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October 10, 2016updated 29 Jun 2022 12:47pm

Big web companies under fire over UK tax

Web giants in retail and social media, eBay and Facebook, reveal corporation UK tax bills.

By Hannah Williams

Online retailer eBay paid just £1.1 million in tax in the UK in 2015, whilst Facebook paid a total of £4.16 million in UK corporation tax over the same period.

According to UK filings, eBay appears to have reduced its tax bill by using a corporate structure that routes advertising fees from hundreds of thousands of British sellers through and overseas company.

Overall, this shows that the group’s main UK unit generated revenues of £185m in 2015, with tax of only £1.1m.

Similar to that of Google, Apple and other multinationals, Ebay routes its income from customers in many of its largest markets, including the UK, through a European sales hub located in a tax-friendly country.

The income flows through controversial tax structures that ultimately wipe huge sums off tax bills.

In a statement in its annual report, eBay explained: “We benefit from tax rulings concluded in several different jurisdictions, most significantly Switzerland and Luxembourg. These rulings provide for significantly lower rates of taxation on certain classes of income and require various thresholds of investment and employment in those jurisdictions.”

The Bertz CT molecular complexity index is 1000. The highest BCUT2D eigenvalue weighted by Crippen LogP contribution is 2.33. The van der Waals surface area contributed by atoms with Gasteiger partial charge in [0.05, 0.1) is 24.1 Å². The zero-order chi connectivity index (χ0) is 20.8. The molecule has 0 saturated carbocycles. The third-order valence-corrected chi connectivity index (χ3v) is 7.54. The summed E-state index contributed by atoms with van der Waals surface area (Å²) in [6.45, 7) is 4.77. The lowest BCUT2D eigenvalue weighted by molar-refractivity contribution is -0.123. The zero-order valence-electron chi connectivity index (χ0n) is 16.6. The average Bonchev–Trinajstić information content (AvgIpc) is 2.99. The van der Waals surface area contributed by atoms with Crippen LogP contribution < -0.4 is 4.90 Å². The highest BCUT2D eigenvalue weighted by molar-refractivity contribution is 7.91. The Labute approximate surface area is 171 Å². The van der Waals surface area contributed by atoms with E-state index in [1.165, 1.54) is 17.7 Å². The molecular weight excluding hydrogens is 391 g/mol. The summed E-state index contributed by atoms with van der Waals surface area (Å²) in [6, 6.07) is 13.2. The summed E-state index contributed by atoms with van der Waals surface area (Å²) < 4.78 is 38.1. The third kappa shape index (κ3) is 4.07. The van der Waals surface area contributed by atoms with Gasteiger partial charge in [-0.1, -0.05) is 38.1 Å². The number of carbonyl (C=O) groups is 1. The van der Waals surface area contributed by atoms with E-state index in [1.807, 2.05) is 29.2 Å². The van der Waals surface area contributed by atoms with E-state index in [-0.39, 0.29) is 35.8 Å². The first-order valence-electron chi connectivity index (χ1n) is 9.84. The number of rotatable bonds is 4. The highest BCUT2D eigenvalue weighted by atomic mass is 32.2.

Facebook’s main UK subsidiary accounts of 2015 shows a big increase from the £4,327 which was paid in 2014, due to the expansion of the business in the UK.

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In 2015 alone, Facebook employed 682 people in the UK, which was up from 362 in 2014. The company now has over 1,000 full-time equivalent staff.

The company’s global profits saw a total of $3.7bn in 2015 on revenues, 44% higher than the previous year.

A Facebook spokesperson said: “We are proud that in 2015 we have continued to grow our business in the UK and created over 300 new high skilled jobs. We pay all the taxes that are required to under UK law.”

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